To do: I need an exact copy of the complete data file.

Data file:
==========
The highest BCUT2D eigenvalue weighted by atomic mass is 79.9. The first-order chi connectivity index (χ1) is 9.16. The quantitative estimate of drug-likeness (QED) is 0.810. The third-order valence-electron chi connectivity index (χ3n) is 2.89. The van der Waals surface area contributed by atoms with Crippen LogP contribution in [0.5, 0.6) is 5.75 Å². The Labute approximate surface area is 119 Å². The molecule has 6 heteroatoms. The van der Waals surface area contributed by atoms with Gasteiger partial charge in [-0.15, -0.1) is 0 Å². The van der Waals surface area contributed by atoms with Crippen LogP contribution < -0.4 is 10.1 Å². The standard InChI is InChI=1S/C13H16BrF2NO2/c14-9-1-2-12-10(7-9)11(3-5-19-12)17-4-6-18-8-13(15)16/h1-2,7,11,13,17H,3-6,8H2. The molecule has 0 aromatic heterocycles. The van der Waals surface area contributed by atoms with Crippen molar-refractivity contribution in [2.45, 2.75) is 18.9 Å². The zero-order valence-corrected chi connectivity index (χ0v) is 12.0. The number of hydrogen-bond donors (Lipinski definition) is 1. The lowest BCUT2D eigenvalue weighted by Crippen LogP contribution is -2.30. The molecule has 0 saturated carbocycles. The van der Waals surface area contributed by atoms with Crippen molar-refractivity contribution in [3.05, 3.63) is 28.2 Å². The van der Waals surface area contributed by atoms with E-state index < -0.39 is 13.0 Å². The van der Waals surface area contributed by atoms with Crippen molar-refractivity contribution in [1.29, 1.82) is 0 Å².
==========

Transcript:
The highest BCUT2D eigenvalue weighted by atomic mass is 79.9. The first-order chi connectivity index (χ1) is 9.16. The quantitative estimate of drug-likeness (QED) is 0.810. The third-order valence-electron chi connectivity index (χ3n) is 2.89. The van der Waals surface area contributed by atoms with Crippen LogP contribution in [0.5, 0.6) is 5.75 Å². The Labute approximate surface area is 119 Å². The molecule has 6 heteroatoms. The van der Waals surface area contributed by atoms with Gasteiger partial charge in [-0.15, -0.1) is 0 Å². The van der Waals surface area contributed by atoms with Crippen LogP contribution < -0.4 is 10.1 Å². The standard InChI is InChI=1S/C13H16BrF2NO2/c14-9-1-2-12-10(7-9)11(3-5-19-12)17-4-6-18-8-13(15)16/h1-2,7,11,13,17H,3-6,8H2. The molecule has 0 aromatic heterocycles. The van der Waals surface area contributed by atoms with Crippen molar-refractivity contribution in [2.45, 2.75) is 18.9 Å². The zero-order valence-corrected chi connectivity index (χ0v) is 12.0. The number of hydrogen-bond donors (Lipinski definition) is 1. The lowest BCUT2D eigenvalue weighted by Crippen LogP contribution is -2.30. The molecule has 0 saturated carbocycles. The van der Waals surface area contributed by atoms with Crippen molar-refractivity contribution in [3.05, 3.63) is 28.2 Å². The van der Waals surface area contributed by atoms with E-state index < -0.39 is 13.0 Å². The van der Waals surface area contributed by atoms with Crippen molar-refractivity contribution in [1.29, 1.82) is 0 Å².